Much like the difficulties of upgrading aging infrastructure, the United States is falling behind emerging economies such as China and Brazil because its corporate tax code, political gridlock and bureaucratic red tape are too much to bear for the biggest multinational companies.
John Quelch writes at the Harvard Business Review that there's too much going right in China for it not to surpass the U.S. when it comes to international economic clout, and that American dismissal of the Asian powerhouse as a manufacturer, not innovator, severely underestimates the nation's ability to do so.
From gunpowder on, the history of Chinese innovation is strong. Chinese society is highly competitive. When the Chinese can no longer make easy money imitating, they will start innovating. Home-grown innovations will motivate tougher enforcement of intellectual property regulations.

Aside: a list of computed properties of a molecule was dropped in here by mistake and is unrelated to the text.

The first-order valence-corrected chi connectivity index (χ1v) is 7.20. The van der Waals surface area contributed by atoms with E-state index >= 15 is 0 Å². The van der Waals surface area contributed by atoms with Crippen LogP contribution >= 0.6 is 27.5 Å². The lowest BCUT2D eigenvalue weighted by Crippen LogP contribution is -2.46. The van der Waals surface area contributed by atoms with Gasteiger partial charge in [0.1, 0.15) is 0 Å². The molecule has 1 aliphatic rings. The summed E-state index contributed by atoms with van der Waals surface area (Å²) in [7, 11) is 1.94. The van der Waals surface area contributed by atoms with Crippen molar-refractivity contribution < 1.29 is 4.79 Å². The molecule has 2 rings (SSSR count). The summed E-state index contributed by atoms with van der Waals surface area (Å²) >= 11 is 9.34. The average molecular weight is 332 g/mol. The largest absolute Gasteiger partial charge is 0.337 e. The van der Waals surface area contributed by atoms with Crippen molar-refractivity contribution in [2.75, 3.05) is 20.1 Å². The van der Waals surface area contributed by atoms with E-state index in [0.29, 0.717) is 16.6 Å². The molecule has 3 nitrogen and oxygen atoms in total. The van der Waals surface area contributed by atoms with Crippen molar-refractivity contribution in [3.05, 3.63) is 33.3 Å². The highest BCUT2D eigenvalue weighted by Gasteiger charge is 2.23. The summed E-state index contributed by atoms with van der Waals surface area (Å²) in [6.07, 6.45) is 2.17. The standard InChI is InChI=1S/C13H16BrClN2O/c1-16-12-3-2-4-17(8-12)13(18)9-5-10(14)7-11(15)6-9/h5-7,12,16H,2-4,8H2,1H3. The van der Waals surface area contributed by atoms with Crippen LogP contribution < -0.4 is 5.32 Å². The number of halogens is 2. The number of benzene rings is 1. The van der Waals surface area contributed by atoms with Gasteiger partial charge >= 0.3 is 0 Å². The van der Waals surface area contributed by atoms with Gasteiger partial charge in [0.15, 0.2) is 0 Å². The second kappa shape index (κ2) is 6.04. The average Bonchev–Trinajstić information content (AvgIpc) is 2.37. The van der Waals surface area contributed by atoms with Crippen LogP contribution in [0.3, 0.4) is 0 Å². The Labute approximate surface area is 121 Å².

Within his post, I gathered three reasons China is going to succeed.
- Education. Chinese parents invest heavily in their children's education, often because it directly impacts their comfort in old age.
- Regional competition. The Chinese understand that owning a brand is much more profitable than simply manufacturing it; major corporations in Japan and South Korea are great targets to compete against.
- The new generation. What China is today will not be what it is tomorrow. Millennials are "leading vibrant arts and fashion scenes in the major cities," building cultural infrastructure that encourages innovation.
The silver lining for the U.S. as far as competition is concerned is that it will take several decades for China's innovation play to reach maturation. But the writing is on the wall: China has a clear, coordinated strategy, and the U.S. does not.
Photo: An art gallery exhibition in Shanghai. (Dave Morrow/Flickr)